Newspaper editors get claims of bias all the time, pretty much from all sides – sometimes at the same time.
Of all the things I get calls and emails about, the one that seems to touch a nerve most is the daily editorial cartoon on the Opinion page, which we also feature as the “Cartoon of the Day” on our website and morning Opinion newsletter. Sometimes we get complaints about a specific cartoon, and sometimes we get complaints about the general tenor of the cartoons we pick.
I guess pictures really do count for 1,000 words sometimes, as I have discussed here sometimes before.
A reader last week suggested a conservative cartoon we might run, but it turned out the artist is not licensed by the syndicates we use (Almost any cartoon worth having costs us money, and most artists are handled by a syndication service. We can’t just pick and run any cartoon we like for copyright reasons).
Of all the angry comments and calls we get related to the Opinion page, it seems like most of them somehow involve the daily editorial cartoon.
He said he had the strong sense that our selections “are not politically balanced, although that may not be your objective.” He offered to observe the cartoons over six to nine months and report back with some data on their content.
Turns out, however, I had already created such a dataset for all of 2019, albeit inadvertently.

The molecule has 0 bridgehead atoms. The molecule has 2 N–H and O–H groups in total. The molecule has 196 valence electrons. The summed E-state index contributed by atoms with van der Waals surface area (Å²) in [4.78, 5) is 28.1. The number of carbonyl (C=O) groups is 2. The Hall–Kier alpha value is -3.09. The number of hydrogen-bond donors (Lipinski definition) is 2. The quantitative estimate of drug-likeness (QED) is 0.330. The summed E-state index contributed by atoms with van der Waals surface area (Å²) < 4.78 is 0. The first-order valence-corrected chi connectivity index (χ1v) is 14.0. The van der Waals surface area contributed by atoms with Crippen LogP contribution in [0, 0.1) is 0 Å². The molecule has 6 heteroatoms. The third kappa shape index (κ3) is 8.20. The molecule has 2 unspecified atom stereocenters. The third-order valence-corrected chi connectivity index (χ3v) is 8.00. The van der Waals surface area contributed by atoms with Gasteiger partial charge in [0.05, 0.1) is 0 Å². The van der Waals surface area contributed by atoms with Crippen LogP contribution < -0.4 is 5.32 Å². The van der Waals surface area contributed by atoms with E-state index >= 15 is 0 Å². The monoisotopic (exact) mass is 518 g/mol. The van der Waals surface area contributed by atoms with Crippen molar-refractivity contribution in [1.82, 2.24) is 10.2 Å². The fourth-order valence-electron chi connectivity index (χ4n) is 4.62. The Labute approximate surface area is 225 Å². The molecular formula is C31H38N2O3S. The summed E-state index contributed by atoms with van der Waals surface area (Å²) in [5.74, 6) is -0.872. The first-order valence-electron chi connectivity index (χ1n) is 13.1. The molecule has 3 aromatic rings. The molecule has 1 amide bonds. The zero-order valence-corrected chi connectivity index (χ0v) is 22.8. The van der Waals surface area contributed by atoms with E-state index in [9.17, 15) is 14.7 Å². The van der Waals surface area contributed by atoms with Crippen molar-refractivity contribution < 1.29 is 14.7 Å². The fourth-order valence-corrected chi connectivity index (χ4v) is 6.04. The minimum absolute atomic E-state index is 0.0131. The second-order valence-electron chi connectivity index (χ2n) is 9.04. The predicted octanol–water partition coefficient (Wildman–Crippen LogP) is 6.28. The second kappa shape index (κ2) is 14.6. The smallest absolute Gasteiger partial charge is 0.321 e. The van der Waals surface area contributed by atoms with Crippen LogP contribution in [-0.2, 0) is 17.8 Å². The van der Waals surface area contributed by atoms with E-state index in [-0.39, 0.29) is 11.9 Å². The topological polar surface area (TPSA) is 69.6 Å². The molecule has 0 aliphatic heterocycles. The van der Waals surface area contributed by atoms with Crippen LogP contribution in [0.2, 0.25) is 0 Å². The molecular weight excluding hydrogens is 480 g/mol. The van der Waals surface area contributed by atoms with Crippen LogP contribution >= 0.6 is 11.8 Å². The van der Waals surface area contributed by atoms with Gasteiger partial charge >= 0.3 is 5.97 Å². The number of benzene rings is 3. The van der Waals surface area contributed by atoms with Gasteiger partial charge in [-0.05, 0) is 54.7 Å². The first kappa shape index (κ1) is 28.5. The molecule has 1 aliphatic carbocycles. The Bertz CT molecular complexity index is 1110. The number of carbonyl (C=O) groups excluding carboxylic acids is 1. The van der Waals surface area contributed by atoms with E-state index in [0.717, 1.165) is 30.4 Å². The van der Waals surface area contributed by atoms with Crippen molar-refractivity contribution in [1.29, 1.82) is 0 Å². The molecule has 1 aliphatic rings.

As part of our year-end packages, I collected all 331 “Cartoons of the Day” (the rest were drawn by local cartoonist Roberto Tinoco) in photo galleries organized by artist. I was a little surprised myself that our most often-used artist is conservative Lisa Benson, who also lives in California and therefore does good stuff on state politics occasionally as well.
The cartoonists don’t always break down neatly along ideological lines, but their orientation is generally apparent. So looking at it broadly, of the 331 cartoons we ran last year, 102 were from avowedly conservative artists, mostly Benson. That’s about 30 percent conservative, which is actually fairly representative of the voting registration and election results in Napa County.
Back in 1982, when the newspaper USA Today debuted, media critics immediately dismissed it as “shallow” and referred to it as the “McPaper.”
The remainder were from left-leaning artists, but only two of them – Jeff Danziger and Clay Bennett – are starkly and consistently ideological. Those together represented 94 cartoons, or about 28.4 percent of all the cartoons.
I’ll share with you what I sent to the reader as an explanation, but first it is important to understand what these cartoons represent.
The Cartoons of the Day are drawn from the work of artists distributed by the Washington Post Writers Group. These are not Washington Post cartoonists – they live all over the country and draw for various outlets – but rather they are simply piggybacking on the Post’s well-developed syndication service. We use them because they are the only syndicate we subscribe to that allows us to post cartoons online. The others restrict us to print only, which has become less and less useful over the years.